Wednesday, 16 December 2015

Solicitors hit out at shock proposals

Personal injury experts at a Telford law firm are calling on clients to back a petition that opposes new compensation rules.

The team from Martin-Kaye Solicitors, in Euston Way, have hit out at what they call the Government’s “shock proposals” to ban payouts for certain types of injuries.

Alison Carter, who leads the team, said the changes would also increase the small claims limit for personal injury cases from £1,000 to £5,000 in a bid to limit legal costs.

“Such a move would reduce the ability of thousands of people to claim compensation which is just not acceptable.

“Increasing the small claims limit will mean that genuine victims of injury will be unable to afford the legal help they need to bring genuine claims, as the insurers are only obliged to pay legal costs over the small claims limit.

“It’s the National Health Service and the benefits system that will be left to pick up the bills that are presently met by insurers.

“We believe this will have an adverse effect on victims’ ability to access justice as they will lose their right to independent advice about their claim.”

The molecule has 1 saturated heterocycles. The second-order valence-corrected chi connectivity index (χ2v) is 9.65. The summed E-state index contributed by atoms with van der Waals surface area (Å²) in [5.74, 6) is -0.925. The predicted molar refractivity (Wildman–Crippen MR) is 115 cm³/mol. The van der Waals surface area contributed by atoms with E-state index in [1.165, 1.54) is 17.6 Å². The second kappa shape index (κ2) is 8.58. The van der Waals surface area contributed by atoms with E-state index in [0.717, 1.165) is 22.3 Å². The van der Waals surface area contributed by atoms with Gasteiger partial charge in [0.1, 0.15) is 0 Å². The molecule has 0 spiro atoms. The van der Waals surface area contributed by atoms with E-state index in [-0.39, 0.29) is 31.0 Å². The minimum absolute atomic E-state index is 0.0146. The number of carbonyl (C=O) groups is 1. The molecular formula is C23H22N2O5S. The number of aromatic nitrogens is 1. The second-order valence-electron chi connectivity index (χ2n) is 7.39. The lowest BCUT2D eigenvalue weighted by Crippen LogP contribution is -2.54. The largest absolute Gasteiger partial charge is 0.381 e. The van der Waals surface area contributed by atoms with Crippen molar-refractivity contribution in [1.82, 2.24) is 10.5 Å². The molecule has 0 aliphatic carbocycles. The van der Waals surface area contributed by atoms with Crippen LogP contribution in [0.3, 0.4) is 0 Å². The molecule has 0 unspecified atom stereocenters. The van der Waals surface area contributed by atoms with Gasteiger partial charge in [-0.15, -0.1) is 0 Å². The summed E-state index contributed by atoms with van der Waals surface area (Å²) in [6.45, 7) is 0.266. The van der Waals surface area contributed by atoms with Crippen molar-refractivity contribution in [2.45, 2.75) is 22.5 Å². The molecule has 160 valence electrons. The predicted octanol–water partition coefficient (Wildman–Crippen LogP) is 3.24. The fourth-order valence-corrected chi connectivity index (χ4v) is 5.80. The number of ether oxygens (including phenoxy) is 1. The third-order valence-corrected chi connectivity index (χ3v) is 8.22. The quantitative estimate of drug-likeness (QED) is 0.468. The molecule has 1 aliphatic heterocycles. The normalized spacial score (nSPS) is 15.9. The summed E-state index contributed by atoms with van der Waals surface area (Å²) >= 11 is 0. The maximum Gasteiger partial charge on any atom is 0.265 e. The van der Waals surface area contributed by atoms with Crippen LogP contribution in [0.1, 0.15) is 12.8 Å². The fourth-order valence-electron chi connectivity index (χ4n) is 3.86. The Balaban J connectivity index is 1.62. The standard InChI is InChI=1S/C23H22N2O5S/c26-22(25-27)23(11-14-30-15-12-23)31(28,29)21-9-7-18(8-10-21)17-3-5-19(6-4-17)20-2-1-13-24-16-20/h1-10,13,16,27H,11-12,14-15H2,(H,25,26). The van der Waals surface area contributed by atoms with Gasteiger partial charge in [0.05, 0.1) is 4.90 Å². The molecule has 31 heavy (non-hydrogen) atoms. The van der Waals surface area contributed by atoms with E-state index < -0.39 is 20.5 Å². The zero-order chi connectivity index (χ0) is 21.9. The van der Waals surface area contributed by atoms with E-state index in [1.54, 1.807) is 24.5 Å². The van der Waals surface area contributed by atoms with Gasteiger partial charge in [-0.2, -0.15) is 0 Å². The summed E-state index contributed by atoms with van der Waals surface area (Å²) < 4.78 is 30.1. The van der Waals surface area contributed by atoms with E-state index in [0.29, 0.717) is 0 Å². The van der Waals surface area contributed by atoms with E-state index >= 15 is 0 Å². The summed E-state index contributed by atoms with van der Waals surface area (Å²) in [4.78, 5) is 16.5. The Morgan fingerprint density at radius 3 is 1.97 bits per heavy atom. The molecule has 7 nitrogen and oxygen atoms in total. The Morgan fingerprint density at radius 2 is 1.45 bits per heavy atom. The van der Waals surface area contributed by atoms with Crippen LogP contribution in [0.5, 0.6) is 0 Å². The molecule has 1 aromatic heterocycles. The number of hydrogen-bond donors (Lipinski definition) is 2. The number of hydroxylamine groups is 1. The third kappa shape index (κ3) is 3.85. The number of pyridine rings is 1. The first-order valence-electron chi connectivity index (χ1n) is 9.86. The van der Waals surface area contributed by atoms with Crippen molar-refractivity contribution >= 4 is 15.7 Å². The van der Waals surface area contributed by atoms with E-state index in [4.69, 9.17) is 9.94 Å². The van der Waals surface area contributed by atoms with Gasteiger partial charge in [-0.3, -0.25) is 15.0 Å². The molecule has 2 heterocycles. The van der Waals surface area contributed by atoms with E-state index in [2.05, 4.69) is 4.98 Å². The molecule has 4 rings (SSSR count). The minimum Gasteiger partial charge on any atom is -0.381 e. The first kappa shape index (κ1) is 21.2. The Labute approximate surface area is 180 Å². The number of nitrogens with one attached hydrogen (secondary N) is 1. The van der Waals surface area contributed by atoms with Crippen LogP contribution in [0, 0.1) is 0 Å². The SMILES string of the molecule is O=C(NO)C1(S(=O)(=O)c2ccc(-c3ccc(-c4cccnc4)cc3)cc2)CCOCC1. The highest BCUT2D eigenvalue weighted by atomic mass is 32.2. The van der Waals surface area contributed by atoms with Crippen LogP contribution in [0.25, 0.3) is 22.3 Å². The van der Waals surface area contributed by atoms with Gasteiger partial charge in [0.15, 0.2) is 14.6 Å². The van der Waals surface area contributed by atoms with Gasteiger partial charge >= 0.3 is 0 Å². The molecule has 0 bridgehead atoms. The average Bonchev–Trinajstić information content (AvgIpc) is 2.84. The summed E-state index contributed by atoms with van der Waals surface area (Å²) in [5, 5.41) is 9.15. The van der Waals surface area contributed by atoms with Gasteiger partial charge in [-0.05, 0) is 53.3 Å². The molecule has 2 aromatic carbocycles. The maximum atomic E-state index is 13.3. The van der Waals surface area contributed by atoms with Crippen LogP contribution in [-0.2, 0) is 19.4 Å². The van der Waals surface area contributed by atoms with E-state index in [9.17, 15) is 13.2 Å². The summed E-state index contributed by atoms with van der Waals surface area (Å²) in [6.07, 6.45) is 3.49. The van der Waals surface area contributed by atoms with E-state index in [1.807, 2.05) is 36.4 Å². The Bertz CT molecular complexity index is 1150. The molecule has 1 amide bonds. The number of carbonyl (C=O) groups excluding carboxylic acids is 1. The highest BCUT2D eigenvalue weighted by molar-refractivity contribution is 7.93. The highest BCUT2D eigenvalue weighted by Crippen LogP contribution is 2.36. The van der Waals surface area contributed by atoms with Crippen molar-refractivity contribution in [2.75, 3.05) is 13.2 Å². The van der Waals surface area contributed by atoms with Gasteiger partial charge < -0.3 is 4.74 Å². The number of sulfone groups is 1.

So the Personal Injury team at Martin-Kaye are urging clients to oppose the campaign and to sign the petition on the Government website: click here

“We are encouraging all our clients to actively participate in opposing these plans and all it takes is a couple of clicks on the petition link to show support for the campaign against the new rules,” said Alison.

The proposed changes include a ban on general damages for “minor” soft-tissue injuries and a general increase in the small claims limit to £5,000 for all personal injury claims.

They are due to come into effect from April 2017, and will prevent people from seeking legal advice for all claims below the £5,000 limit.

“People will also be prevented from claiming for often debilitating injuries received in road traffic accidents if the injuries are considered ‘minor’, so it’s clear that action needs to be taken now before the rules come into force.”